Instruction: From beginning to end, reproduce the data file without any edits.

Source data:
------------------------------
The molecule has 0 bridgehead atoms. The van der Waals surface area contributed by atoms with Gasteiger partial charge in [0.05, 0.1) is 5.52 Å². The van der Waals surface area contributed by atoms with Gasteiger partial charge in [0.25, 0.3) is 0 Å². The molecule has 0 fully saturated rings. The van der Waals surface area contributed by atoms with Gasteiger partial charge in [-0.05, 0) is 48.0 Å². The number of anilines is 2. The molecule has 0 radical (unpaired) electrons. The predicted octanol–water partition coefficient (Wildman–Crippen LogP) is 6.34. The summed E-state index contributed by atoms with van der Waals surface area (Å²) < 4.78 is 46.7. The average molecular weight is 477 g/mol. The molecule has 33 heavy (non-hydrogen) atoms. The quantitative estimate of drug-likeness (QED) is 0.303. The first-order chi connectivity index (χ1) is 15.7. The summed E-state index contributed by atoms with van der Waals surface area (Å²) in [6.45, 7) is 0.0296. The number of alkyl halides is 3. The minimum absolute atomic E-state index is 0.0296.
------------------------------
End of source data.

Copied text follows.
The molecule has 0 bridgehead atoms. The van der Waals surface area contributed by atoms with Gasteiger partial charge in [0.05, 0.1) is 5.52 Å². The van der Waals surface area contributed by atoms with Gasteiger partial charge in [0.25, 0.3) is 0 Å². The molecule has 0 fully saturated rings. The van der Waals surface area contributed by atoms with Gasteiger partial charge in [-0.05, 0) is 48.0 Å². The number of anilines is 2. The molecule has 0 radical (unpaired) electrons. The predicted octanol–water partition coefficient (Wildman–Crippen LogP) is 6.34. The summed E-state index contributed by atoms with van der Waals surface area (Å²) < 4.78 is 46.7. The average molecular weight is 477 g/mol. The molecule has 33 heavy (non-hydrogen) atoms. The quantitative estimate of drug-likeness (QED) is 0.303. The first-order chi connectivity index (χ1) is 15.7. The summed E-state index contributed by atoms with van der Waals surface area (Å²) in [6.45, 7) is 0.0296. The number of alkyl halides is 3. The minimum absolute atomic E-state index is 0.0296.